2. Change the circled entry to “3” and save the file.
Change the .NET framework of the WebRole project to .NET 4.5 and rebuild.

  1. Open the properties sheet of the WebRole project by right-clicking the WebRole project and clicking on “Properties”.

  2. In the “Application” tab look for the “Target framework” dropdown. It should show .NET 4.0. Open the dropdown and select .NET 4.5. You’ll get a “Target Framework Change” dialog box, click “Yes” to proceed. The Target Framework should now read .NET 4.5
  3. Rebuild by hitting ‘F6’. You might get some build errors due to namespace clashes between some new libraries that have been introduced in .NET 4.5. These are easy enough to fix. If you cannot, feel free to add the comment and I’ll respond.

Deploy the new application to your staging slot in the cloud.

You can deploy from within Visual Studio or from the Windows Azure Portal. In this blog, I’ll show the steps to deploy through the portal.

  1.  Right click on the cloud project and select the “Package…” option.
  2. Click on the “Package” button on the dialog box that pops up.
  3. After the packaging is complete, a file explorer window will pop up with 2 files in it – the .cspkg and .cscfg.
  4. Go the Windows Azure portal at https://manage.windowsazure.com and select your cloud service. Click on the “Staging” tab (circled in red in the accompanying picture above).

     

  5. Once on the staging tab, click on the “Update” button on the bottom panel (circled in green in the accompanying picture below).
  6. You’ll get a dialog box prompting for the cspkg and cscfg that you generated from Visual Studio in step 4.c. Select “From Local” button for both and upload the files that were generated in step 4.c. Remember to check the “Update even if one or more roles contain single instance” if you have a single instance role. These options are circled in red in the picture below. Click on the check marked circle to proceed.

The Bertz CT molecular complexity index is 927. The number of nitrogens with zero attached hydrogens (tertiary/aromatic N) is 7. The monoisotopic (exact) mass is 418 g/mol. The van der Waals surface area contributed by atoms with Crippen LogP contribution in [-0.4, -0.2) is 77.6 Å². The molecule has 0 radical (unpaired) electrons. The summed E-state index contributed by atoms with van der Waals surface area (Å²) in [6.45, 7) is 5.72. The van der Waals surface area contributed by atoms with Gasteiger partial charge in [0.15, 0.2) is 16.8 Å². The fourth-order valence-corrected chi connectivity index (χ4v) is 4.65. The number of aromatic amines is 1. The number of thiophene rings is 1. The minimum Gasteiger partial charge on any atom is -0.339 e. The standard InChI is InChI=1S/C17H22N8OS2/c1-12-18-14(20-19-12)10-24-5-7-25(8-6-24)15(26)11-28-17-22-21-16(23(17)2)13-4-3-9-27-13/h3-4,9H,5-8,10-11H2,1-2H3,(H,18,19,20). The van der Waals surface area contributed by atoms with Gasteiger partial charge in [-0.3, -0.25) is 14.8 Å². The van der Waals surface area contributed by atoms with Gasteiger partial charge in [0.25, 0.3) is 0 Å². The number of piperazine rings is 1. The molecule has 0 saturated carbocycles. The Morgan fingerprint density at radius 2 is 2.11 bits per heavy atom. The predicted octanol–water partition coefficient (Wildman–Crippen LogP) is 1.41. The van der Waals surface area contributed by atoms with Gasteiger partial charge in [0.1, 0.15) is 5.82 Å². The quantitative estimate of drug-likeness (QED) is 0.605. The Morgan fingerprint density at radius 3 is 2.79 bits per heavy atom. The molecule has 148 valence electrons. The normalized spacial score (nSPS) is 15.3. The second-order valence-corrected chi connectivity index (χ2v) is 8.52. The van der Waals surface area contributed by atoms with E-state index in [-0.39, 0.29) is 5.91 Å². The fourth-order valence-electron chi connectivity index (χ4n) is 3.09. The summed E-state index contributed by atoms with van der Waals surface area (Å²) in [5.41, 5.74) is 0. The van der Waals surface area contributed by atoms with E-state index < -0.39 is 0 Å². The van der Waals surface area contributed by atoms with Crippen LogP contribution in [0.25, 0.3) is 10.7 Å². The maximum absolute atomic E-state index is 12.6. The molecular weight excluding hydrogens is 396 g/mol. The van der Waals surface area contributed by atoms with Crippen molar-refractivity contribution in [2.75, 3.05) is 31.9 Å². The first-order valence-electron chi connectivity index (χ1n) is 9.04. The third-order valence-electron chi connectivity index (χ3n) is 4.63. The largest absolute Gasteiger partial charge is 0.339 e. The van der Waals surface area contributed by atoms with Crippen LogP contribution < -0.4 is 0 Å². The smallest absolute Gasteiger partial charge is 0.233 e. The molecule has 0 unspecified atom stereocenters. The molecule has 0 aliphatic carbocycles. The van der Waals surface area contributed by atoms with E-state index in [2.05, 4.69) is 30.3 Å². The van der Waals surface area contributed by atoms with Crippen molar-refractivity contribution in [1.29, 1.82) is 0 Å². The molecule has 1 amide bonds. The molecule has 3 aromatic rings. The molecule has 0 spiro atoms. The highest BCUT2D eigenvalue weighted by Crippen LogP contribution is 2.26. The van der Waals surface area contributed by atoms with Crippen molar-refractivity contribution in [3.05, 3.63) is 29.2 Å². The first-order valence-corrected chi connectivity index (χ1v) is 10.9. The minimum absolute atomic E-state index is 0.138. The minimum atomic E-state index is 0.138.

7. At this point you will have your application running on OS family 3 and using .NET 4.5 in the staging slot and your original application using OS family 1/2 and .NET 4.0 in the production slot.

Perform a VIP Swap of the production and staging slots

  1. On either the production or the staging tab, click on the “swap” button located in the bottom panel next to the update button (circled in green in the accompanying picture).
  2. After this operation completes, you will have your application running on OS family 3 and using .NET 4.5 in place of the original application.

Delete your existing application in the cloud.

  1. Go the Windows Azure portal at https://manage.windowsazure.com and select your cloud service. Click the “STOP” button in the bottom panel (circled in green in the accompanying picture). Click “yes” on the dialog box that pops up.
  2. After your application is stopped, delete it by clicking on the “DELETE” button (circled in red in the accompanying picture). In the sub-menu that pops up, select “Delete production deployment for ….”.

If you have any questions regarding this post please comment below or reach out to me on Twitter @Avilay

–Avilay